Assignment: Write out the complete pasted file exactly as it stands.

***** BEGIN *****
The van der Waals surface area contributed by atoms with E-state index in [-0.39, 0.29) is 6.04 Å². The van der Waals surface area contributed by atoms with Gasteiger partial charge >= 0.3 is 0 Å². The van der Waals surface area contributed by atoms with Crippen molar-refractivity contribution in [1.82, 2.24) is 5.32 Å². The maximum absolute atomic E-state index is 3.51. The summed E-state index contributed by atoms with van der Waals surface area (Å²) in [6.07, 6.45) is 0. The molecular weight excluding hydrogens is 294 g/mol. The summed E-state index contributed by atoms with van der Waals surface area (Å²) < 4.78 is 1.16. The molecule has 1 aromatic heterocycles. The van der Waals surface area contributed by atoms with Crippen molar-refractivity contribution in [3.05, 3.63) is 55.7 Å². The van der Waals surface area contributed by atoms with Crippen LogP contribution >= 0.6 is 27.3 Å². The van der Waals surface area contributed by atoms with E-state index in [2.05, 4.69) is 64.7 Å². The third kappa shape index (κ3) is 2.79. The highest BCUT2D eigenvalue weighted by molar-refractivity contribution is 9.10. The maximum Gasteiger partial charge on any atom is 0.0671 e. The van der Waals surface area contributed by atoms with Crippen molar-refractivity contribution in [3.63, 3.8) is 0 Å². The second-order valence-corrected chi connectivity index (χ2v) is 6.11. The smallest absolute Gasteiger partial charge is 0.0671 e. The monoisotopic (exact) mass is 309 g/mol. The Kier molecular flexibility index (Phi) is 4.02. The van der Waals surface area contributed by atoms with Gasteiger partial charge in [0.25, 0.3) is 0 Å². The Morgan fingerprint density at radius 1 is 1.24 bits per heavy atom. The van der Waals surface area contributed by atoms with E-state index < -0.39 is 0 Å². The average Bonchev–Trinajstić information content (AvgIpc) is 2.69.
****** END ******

The van der Waals surface area contributed by atoms with E-state index in [-0.39, 0.29) is 6.04 Å². The van der Waals surface area contributed by atoms with Gasteiger partial charge >= 0.3 is 0 Å². The van der Waals surface area contributed by atoms with Crippen molar-refractivity contribution in [1.82, 2.24) is 5.32 Å². The maximum absolute atomic E-state index is 3.51. The summed E-state index contributed by atoms with van der Waals surface area (Å²) in [6.07, 6.45) is 0. The molecular weight excluding hydrogens is 294 g/mol. The summed E-state index contributed by atoms with van der Waals surface area (Å²) < 4.78 is 1.16. The molecule has 1 aromatic heterocycles. The van der Waals surface area contributed by atoms with Crippen molar-refractivity contribution in [3.05, 3.63) is 55.7 Å². The van der Waals surface area contributed by atoms with Crippen LogP contribution >= 0.6 is 27.3 Å². The van der Waals surface area contributed by atoms with E-state index in [2.05, 4.69) is 64.7 Å². The third kappa shape index (κ3) is 2.79. The highest BCUT2D eigenvalue weighted by molar-refractivity contribution is 9.10. The maximum Gasteiger partial charge on any atom is 0.0671 e. The van der Waals surface area contributed by atoms with Crippen molar-refractivity contribution in [3.63, 3.8) is 0 Å². The second-order valence-corrected chi connectivity index (χ2v) is 6.11. The smallest absolute Gasteiger partial charge is 0.0671 e. The monoisotopic (exact) mass is 309 g/mol. The Kier molecular flexibility index (Phi) is 4.02. The van der Waals surface area contributed by atoms with Gasteiger partial charge in [0.25, 0.3) is 0 Å². The Morgan fingerprint density at radius 1 is 1.24 bits per heavy atom. The van der Waals surface area contributed by atoms with E-state index < -0.39 is 0 Å². The average Bonchev–Trinajstić information content (AvgIpc) is 2.69.